Indoors and out, soccer's hierarchy is self-destructive mix of overpadded egos


You've got to hand it to the people running soccer in the United States. No one knows how to self-destruct better than they do.

U.S. Soccer Federation president Alan Rothenberg came into office two years ago, hoping to bring the outdoor and indoor branches together. He formed a committee, whose job it was to work toward developing an outdoor league that would be in place by the World Cup's arrival here in 1994.

What happened? It fell apart. Why? Because indoor and outdoor representatives couldn't work together. Now, a recent appeal from Major Soccer League commissioner Earl Foreman to American Professional Soccer League commissioner Bill Sage to re-convene the group has, so far, met with silence.

When the APSL decided to go forward with five teams two weeks ago, the MSL offered to field a team, if it would help the outdoor game.

The response? Outright rejection. Sage's first reaction was negative, not so much because of the substance of the offer, but because the MSL let the media in on it. No doubt in Sage's eyes, Foreman had one-upped him. People who love soccer might

wonder, so what? What real difference did it make, except in terms of personal ego?

But in American soccer, ego is everything.

Sage said the APSL was interested only in moving to the highest echelon of pro soccer and didn't need "some kind of hybrid" from the MSL. He offered instead to let them "get their feet wet" in the outdoor game in a "Knockout Tournament."

Which begs the question: Where do outdoor proponents think indoor players come from? The moon? Every indoor player was an outdoor player first.

To Sage's credit, he did write a thank-you note and again offered the MSL an opportunity to compete in the tournament. And, to Foreman's credit, he has decided the MSL would like to play.

But the bickering goes on.

And, making matters worse, those in different leagues within the indoor game can't get along either. The MSL and the National Professional Soccer League would probably make one great league. Together they'd be a 17-team force, with clubs in Detroit, Milwaukee, Chicago, Dallas, San Diego, Tulsa, Baltimore and more. A true national, coast-to-coast league. Inviting to both national sponsors and, perhaps, television.

But when the MSL invited the NPSL to a meeting here last year to discuss a merger, a power struggle broke out, with both sides leaving in a huff.

Each little league, outdoors and indoors, is an empire to those who run them. And each empire is surrounded by very high walls. They must be, because no one seems to be able to see the big picture. The earth is flat. And so it was, for all intents and purposes, until someone went out and proved it was round.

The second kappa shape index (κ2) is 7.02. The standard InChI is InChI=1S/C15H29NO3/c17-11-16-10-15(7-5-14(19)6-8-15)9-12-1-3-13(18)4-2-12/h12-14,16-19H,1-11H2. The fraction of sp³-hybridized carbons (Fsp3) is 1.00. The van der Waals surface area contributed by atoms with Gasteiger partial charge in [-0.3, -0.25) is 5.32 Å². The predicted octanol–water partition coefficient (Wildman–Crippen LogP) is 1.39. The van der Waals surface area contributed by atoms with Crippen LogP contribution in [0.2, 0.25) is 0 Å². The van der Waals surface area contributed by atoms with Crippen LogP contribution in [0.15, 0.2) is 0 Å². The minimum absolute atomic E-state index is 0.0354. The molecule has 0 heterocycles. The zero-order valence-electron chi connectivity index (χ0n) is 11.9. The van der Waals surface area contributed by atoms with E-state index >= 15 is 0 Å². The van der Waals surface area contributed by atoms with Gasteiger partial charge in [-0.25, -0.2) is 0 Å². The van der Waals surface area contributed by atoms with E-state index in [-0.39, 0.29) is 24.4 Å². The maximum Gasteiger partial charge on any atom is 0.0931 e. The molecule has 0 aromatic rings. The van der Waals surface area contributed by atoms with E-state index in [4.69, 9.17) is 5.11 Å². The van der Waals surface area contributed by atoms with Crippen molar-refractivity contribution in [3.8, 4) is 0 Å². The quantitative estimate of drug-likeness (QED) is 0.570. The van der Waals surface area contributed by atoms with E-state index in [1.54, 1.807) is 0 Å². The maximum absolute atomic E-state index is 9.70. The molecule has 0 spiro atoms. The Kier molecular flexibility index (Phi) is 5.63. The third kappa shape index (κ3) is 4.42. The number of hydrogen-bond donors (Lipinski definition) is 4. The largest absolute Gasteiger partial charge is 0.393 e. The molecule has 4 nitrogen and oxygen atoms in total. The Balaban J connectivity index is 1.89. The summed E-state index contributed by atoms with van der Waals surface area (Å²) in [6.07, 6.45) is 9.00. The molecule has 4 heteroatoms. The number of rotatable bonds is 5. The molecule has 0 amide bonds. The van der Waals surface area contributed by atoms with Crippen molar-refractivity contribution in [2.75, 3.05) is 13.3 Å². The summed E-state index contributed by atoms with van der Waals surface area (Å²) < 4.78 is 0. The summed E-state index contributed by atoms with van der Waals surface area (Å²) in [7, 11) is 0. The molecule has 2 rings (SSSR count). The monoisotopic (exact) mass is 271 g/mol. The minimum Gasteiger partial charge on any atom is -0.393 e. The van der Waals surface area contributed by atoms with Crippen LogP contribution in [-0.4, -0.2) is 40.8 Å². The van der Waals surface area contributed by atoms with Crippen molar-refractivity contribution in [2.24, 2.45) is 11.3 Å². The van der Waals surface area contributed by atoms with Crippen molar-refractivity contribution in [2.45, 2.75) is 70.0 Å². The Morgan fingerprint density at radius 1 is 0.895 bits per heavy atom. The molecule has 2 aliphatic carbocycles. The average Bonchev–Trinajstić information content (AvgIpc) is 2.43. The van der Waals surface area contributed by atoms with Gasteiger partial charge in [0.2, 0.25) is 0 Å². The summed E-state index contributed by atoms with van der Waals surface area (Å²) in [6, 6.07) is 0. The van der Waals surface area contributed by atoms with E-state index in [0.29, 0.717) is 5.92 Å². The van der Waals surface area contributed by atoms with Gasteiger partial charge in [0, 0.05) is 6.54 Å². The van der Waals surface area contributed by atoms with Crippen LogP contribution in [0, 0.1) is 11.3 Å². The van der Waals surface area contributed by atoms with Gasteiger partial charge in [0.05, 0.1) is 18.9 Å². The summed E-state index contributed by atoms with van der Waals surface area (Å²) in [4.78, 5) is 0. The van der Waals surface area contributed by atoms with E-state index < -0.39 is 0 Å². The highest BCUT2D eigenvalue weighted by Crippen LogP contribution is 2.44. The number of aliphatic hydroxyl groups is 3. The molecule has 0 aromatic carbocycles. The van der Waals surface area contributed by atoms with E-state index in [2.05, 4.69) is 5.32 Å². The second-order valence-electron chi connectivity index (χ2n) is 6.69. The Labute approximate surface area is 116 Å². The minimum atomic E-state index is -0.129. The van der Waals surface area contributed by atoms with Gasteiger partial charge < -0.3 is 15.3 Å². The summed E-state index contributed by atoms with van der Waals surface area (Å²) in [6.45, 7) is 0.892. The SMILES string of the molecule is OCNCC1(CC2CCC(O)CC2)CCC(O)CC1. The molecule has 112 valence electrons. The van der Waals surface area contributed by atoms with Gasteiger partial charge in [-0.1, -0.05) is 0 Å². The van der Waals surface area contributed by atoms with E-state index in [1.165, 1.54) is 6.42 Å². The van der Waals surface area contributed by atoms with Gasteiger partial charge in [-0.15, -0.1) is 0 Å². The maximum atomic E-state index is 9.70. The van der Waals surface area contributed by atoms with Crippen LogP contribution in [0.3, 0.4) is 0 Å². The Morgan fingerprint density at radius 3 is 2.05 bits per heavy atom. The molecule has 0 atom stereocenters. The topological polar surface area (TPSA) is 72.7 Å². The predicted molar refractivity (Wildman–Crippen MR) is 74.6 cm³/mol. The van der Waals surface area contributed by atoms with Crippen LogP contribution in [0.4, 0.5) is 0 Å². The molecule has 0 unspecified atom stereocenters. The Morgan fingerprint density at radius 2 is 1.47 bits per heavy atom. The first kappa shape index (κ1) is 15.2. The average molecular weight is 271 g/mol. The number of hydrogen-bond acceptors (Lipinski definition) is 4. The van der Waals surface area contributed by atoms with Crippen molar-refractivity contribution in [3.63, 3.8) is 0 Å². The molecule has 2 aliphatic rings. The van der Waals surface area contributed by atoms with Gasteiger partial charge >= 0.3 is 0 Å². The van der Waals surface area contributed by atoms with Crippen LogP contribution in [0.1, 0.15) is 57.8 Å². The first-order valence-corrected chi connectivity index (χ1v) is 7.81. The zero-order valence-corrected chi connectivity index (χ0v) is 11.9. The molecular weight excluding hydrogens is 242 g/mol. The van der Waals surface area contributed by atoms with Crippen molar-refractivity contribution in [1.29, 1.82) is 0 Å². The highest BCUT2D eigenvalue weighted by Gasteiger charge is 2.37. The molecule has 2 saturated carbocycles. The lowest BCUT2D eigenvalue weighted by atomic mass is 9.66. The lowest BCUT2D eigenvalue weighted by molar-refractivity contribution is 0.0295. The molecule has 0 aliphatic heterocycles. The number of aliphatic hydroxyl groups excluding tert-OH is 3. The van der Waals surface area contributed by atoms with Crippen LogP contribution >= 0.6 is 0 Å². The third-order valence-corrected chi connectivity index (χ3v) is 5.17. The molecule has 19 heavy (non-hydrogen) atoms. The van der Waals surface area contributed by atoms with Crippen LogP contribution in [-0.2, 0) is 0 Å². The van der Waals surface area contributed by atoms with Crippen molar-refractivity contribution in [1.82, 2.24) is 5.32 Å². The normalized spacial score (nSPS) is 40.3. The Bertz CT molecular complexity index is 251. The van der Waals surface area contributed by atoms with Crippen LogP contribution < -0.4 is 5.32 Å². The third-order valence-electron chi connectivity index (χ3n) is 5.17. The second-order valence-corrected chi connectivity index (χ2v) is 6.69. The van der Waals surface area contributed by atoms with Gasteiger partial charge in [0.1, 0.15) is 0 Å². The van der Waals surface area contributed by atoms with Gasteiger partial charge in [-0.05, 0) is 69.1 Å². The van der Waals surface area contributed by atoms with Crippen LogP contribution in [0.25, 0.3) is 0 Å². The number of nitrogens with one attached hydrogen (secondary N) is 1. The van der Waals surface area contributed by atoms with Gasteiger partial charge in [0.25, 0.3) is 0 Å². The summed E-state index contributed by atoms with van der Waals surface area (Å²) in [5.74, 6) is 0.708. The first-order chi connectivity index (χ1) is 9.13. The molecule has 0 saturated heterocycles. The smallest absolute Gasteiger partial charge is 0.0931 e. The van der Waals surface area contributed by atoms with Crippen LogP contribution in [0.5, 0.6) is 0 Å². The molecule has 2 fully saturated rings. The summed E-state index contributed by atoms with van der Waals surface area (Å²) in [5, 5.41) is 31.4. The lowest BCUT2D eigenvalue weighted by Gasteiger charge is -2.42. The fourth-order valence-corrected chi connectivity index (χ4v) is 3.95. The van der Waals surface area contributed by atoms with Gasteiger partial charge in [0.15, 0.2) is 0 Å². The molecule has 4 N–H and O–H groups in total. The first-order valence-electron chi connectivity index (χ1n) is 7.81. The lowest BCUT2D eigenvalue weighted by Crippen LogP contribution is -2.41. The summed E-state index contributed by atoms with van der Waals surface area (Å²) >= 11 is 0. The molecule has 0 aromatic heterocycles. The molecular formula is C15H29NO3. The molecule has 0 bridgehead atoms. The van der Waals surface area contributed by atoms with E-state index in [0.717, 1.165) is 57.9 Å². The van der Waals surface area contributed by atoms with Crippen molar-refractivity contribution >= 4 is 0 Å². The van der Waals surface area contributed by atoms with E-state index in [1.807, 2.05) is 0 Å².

As each league teeter-totters between survival and failure, those in charge give the impression they'd rather see the sport go down in flames, if the alternative was admitting the other guy might know a little something that could make a difference.

In Tacoma last week, Stars vice president Stan Naccarato voiced his thoughts on what might strengthen the MSL. He wasn't very subtle. But when others in the league were asked about his opinions, they were so put off by the fact he said things openingly, they refused to give much serious consideration to anything he said.

And that's still not the worst of it.

It is one thing when the MSL owners dislike each other and their players' union. That's how it often works. But many players don't like their union either.

Many are saying they don't know what Major Indoor Soccer League Players Association director John Kerr is doing. And Kerr, it would seem, does not know the minds of all the players he represents.

Kerr is going after MSL management with complaints of unfair labor practices to the National Labor Relations Board.

Players in the union are going after Kerr, claiming he does more for those not playing than for those who are.

All in all, it is one heck of a master plan for destruction. You've got to hand it to the people involved in soccer. Their worst enemies couldn't design it better.

* SEASON'S BEST: Blast goalkeeper Cris Vaccaro and Wichita forward Dale Ervine has each earned his third MSL Player of the Week award, a league best. Vaccaro earned the defensive award for his 13-save performance in the Blast's 5-4 victory over Tacoma Saturday. Ervine earned the offensive award with four goals and three assists in two Wichita games.

* LOYOLA ADDITION: Loyola College defender Tom Donahue has been added to the College Indoor Soccer Showcase that will be played here Feb. 13. Donahue replaces defender Kevin King of Tulsa.

* MSL-LANIA: The Blast, 8-21 in one-goal games last season, is now 4-4 . . . Cleveland's Zoran Karic has an assist in 15 straight games, two short of the MSL record set in 1979-80 by Cleveland teammate Kai Haaskivi . . . The Dallas Sidekicks will retire Doc Lawson's No. 22 jersey March 6. Lawson retired at the end of last season as the only player to play in each of the MSL's first 13 seasons. . . . The San Diego Sockers have a league- and season-best six-game winning streak on the line tonight at Wichita.

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